A shortage of infant formula that began earlier this year continues to strain families who struggle with both availability and rising cost. Specialty formulas, used by babies and children with allergies, gastrointestinal issues, or other health challenges, have become especially hard to find.
Here’s what to know about the infant formula shortage:
Why is there a shortage of infant formula?
Problems with formula supply began when the COVID-19 pandemic disrupted production and delivery of ingredients. Along with toilet paper and hand sanitizer, formula was among the necessities families frantically stockpiled during the beginning of the pandemic, fearful they would not be able to leave their homes or find what they needed when they did get out.
Supply issues got much worse earlier this year, when the U.S. Food and Drug Administration issued a warning of bacterial infections linked to formulas from Abbott Nutrition, and the company issued a massive recall. Abbott, which produces popular formulas including Similac, Alimentum, and EleCare, was forced to close its formula manufacturing plant — the largest in the U.S. — over concerns of bacterial infection.
What’s being done about the shortage?
The FDA has said it is working with U.S. manufacturers to increase their supply of formula and “streamlining paperwork” to increase formula imports.
With FDA authorization, Abbott is releasing on a “case-by-case basis” some specialty formulas, which are critical for babies with allergies, dairy intolerance, or other medical complications and which have been especially hard to find. They are being provided free of charge, in coordination with physicians and hospitals, the Associated Press reported. Parents should talk to a pediatrician before using these formulas, since they were made during the time of the bacterial infection.
What should I do if I can’t find the formula I need?
Call your pediatrician’s office, which may have samples available to help in a pinch. Your pediatrician may be able to help identify alternative brands of formula that would be similar to your usual kind. Food banks, baby pantries, and charities may have formula in stock.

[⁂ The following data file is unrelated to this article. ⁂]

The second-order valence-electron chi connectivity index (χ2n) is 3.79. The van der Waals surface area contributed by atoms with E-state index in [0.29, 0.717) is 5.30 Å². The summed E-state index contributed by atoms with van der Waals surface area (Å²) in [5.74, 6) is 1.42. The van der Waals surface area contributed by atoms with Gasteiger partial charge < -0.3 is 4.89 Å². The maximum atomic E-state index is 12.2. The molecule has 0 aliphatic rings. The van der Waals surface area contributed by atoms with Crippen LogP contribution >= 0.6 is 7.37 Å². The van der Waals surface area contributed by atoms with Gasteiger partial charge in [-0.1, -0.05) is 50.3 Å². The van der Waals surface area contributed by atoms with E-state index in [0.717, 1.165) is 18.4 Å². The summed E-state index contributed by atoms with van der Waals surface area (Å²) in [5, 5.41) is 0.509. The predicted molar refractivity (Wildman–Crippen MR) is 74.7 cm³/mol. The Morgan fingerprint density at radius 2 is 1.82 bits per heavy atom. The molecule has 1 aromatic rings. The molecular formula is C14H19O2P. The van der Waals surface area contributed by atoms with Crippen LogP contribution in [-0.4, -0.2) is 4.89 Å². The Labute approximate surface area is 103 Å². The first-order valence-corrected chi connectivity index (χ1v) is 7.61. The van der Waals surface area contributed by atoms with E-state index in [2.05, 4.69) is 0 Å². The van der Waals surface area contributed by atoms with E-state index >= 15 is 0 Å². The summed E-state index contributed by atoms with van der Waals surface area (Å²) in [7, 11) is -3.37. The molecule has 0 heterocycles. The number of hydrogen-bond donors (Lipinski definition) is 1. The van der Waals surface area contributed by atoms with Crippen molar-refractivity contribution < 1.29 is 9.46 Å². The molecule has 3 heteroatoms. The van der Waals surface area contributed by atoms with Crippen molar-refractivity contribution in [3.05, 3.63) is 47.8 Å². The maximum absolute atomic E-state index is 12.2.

What should I do if I can’t afford formula?
Even when parents can find formula in stock, they might not be able to afford it. A 20-ounce canister of powdered formula can cost from $20 to $40, depending on whether you choose a brand name or generic. Specialty formulas cost even more.
Pennsylvania WIC and New Jersey WIC (Special Supplemental Nutrition Program for Women, Infants, and Children) programs can help with formula for families that qualify. But be aware that these programs have also been hit by the formula shortage.
Food pantries, shelters, and charities may be able to provide free infant formula, if they have it in stock.
Can I make my own formula at home?
No. Medical providers and the FDA advise against homemade formula recipes. While it was common for parents to make their own formula before commercial powdered formulas rose in popularity in the 1960s and 1970s, doctors and dietitians say homemade formula does not have the correct balance of vitamins and nutrients, said Nicole Fragale, a registered dietitian and clinical nutrition manager at Nemours Children’s Health.
Can I add extra water to my baby’s formula?
No. This may seem like a harmless way to stretch supply, but adding extra water to formula can lead to emergency health issues, such as seizures and heart problems, Fragale said. Too much water throws off the balance of electrolytes in the formula, which can quickly affect a baby’s ability to function properly, she said.
Can I put infant cereal in my baby’s formula?
No. Adding infant cereal — a powdery mix of wheat, rice, or oats with vitamins — to bottles can be dangerous and the American Academy of Pediatrics advises against it. Bottles containing infant cereal can be a choking hazard because the food is thicker than babies are accustomed to — and possibly too thick for young babies to consume safely. When added to formula, infant cereal can absorb the nutrients in formula, making for an even less nutritious meal, Fragale said.